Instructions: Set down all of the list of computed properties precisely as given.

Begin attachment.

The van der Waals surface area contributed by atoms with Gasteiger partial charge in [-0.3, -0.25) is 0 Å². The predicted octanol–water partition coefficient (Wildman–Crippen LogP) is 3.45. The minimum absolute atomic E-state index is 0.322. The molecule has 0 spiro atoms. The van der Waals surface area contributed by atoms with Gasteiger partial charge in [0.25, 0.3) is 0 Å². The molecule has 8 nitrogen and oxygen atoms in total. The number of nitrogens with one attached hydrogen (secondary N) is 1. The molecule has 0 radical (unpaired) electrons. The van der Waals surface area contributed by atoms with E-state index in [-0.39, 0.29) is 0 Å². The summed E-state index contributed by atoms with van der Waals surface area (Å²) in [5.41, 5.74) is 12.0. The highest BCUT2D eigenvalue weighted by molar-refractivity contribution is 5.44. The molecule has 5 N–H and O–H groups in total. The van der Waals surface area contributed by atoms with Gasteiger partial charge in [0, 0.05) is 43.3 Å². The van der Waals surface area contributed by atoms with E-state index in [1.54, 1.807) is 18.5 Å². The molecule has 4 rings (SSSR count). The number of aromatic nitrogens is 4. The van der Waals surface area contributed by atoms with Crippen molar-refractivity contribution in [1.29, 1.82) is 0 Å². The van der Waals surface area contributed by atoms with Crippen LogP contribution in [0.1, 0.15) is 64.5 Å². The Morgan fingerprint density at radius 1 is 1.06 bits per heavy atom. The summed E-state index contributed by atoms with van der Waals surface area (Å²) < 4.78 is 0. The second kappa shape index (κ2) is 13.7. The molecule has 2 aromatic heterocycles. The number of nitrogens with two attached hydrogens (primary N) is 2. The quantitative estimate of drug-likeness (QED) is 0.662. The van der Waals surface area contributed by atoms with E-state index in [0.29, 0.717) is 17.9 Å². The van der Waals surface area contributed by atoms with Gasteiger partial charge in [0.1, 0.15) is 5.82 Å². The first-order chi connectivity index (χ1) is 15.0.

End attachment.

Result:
The van der Waals surface area contributed by atoms with Gasteiger partial charge in [-0.3, -0.25) is 0 Å². The predicted octanol–water partition coefficient (Wildman–Crippen LogP) is 3.45. The minimum absolute atomic E-state index is 0.322. The molecule has 0 spiro atoms. The van der Waals surface area contributed by atoms with Gasteiger partial charge in [0.25, 0.3) is 0 Å². The molecule has 8 nitrogen and oxygen atoms in total. The number of nitrogens with one attached hydrogen (secondary N) is 1. The molecule has 0 radical (unpaired) electrons. The van der Waals surface area contributed by atoms with E-state index in [-0.39, 0.29) is 0 Å². The summed E-state index contributed by atoms with van der Waals surface area (Å²) in [5.41, 5.74) is 12.0. The highest BCUT2D eigenvalue weighted by molar-refractivity contribution is 5.44. The molecule has 5 N–H and O–H groups in total. The van der Waals surface area contributed by atoms with Gasteiger partial charge in [0, 0.05) is 43.3 Å². The van der Waals surface area contributed by atoms with E-state index in [1.54, 1.807) is 18.5 Å². The molecule has 4 rings (SSSR count). The number of aromatic nitrogens is 4. The van der Waals surface area contributed by atoms with Crippen molar-refractivity contribution in [1.29, 1.82) is 0 Å². The van der Waals surface area contributed by atoms with Crippen LogP contribution in [0.1, 0.15) is 64.5 Å². The Morgan fingerprint density at radius 1 is 1.06 bits per heavy atom. The summed E-state index contributed by atoms with van der Waals surface area (Å²) < 4.78 is 0. The second kappa shape index (κ2) is 13.7. The molecule has 2 aromatic heterocycles. The number of nitrogens with two attached hydrogens (primary N) is 2. The quantitative estimate of drug-likeness (QED) is 0.662. The van der Waals surface area contributed by atoms with E-state index in [0.29, 0.717) is 17.9 Å². The van der Waals surface area contributed by atoms with Gasteiger partial charge in [0.1, 0.15) is 5.82 Å². The first-order chi connectivity index (χ1) is 15.0.